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Despite Pressure to Shed Search, Yahoo Ties It to Display

Buyers: Plan to 'Retarget' Display Ads to Users' Queries Could Lead to More Clicks, Sales

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ORLANDO, Fla. (AdAge.com) -- For the past year, Wall Street has clamored for Yahoo to do something about its search business, a distant No. 2 to Google. But Madison Avenue hasn't been so sure that's a good idea. And now Yahoo is binding its search business more tightly to its market-leading display-ad business.

Yahoo might be No. 2 in search, but it has an opportunity to use that channel to make display, a category it leads, more valuable.
Yahoo might be No. 2 in search, but it has an opportunity to use that channel to make display, a category it leads, more valuable.
This week the company announced it would start targeting display ads across Yahoo and its 500 network sites based on search queries, what it calls "search retargeting." The announcement comes a week after Yahoo started showing display ads against search results. Taken together, the two moves seem to indicate Yahoo is building a case for why search should remain part of the company.

This is also a glimpse into what advertisers have suggested could be a long-term advantage for the beleaguered portal. Yahoo might be No. 2 in search, but it has an opportunity to use that channel to make display, a category it leads, more valuable.

More targeted
Until now, Yahoo has targeted ads based on the clicks web surfers leave behind. Now, those who use Yahoo search won't have to click; their search terms will be used to serve them ads based on keywords they've typed into Yahoo's search engine.

"It's a more refined technical offering and the next level of targeting," Yahoo Senior VP-Advertising Joanne Bradford said in an interview at the Interactive Advertising Bureau conference here. The offering will be sold on a cost-per-thousand-viewers basis, but for a premium over the price of less-targeted ads.

Advertisers say search retargeting is likely to yield better returns than less targeted ads and give them deeper data about Yahoo search users, who are more likely to be users of other Yahoo services.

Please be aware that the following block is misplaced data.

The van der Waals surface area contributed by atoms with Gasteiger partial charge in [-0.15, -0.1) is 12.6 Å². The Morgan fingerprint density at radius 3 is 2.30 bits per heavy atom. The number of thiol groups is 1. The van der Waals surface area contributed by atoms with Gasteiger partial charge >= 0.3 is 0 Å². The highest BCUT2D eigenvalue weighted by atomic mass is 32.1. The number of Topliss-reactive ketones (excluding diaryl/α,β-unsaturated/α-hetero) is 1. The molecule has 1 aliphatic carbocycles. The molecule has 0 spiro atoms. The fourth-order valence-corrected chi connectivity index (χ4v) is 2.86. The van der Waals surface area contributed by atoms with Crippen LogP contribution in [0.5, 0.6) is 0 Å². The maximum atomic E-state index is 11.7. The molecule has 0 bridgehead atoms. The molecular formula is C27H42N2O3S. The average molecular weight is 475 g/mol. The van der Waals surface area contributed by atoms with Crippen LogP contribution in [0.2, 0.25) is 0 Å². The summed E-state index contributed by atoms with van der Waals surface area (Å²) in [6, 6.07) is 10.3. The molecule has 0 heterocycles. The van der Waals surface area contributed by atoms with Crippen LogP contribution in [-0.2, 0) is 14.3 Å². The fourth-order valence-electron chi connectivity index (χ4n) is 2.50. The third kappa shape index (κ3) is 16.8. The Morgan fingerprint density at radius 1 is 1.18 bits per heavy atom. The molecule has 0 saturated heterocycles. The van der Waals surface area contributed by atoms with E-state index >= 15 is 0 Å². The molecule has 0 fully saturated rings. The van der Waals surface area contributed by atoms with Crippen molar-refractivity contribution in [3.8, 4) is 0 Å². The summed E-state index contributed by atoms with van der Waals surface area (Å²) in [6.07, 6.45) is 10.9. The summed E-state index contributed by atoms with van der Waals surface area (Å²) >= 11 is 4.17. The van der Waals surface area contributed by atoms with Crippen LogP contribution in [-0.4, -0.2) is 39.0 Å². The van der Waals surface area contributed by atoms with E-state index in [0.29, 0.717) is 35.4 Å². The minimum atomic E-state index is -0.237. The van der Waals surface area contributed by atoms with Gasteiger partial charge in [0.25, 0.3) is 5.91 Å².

Higher conversions
Bryan Wiener, CEO of digital agency 360i, said merging search with other targeting data is more likely to lead to a "conversion," which could mean anything from a click to a purchase.

"The beauty of search is you're capturing interest at the point in time when they're most engaged in seeking information," he said. "To be able to follow up on that search with additional messaging in a display unit is very powerful from a conversion perspective."

While Yahoo is integrating search into its display business, Microsoft CEO Steve Ballmer has indicated that if Yahoo wants to combine its search business with his, he's interested. In a Microsoft Strategic Meeting update yesterday, he told analysts that he would like to find a way for Yahoo and Microsoft's search teams to come together and provide greater competition for Google.

Exploring options
That's not off the table. New Yahoo CEO Carol Bartz has said she would pursue options for Yahoo's search business, including a joint venture or sale of the business, perhaps to Microsoft. Yahoo has explored options for its search business in the past, including an attempted search-ad deal with Google that failed to pass regulator muster. But even in the Google deal, Yahoo was adamant that it would retain responsibility for "algorithmic," or natural, search results, because doing so would allow it to use valuable data about what users are searching for.

And while advertisers say they'd like to see stronger competition to Google, they also argue Yahoo needs search because it is closely linked to display.

"No marketer just uses one media type," Ms. Bradford said. "We think it's important to have multiple media types."

Google is sitting on the world's largest trove of search data, but it lacks scale in display. However, it is making inroads into Yahoo's area of dominance.

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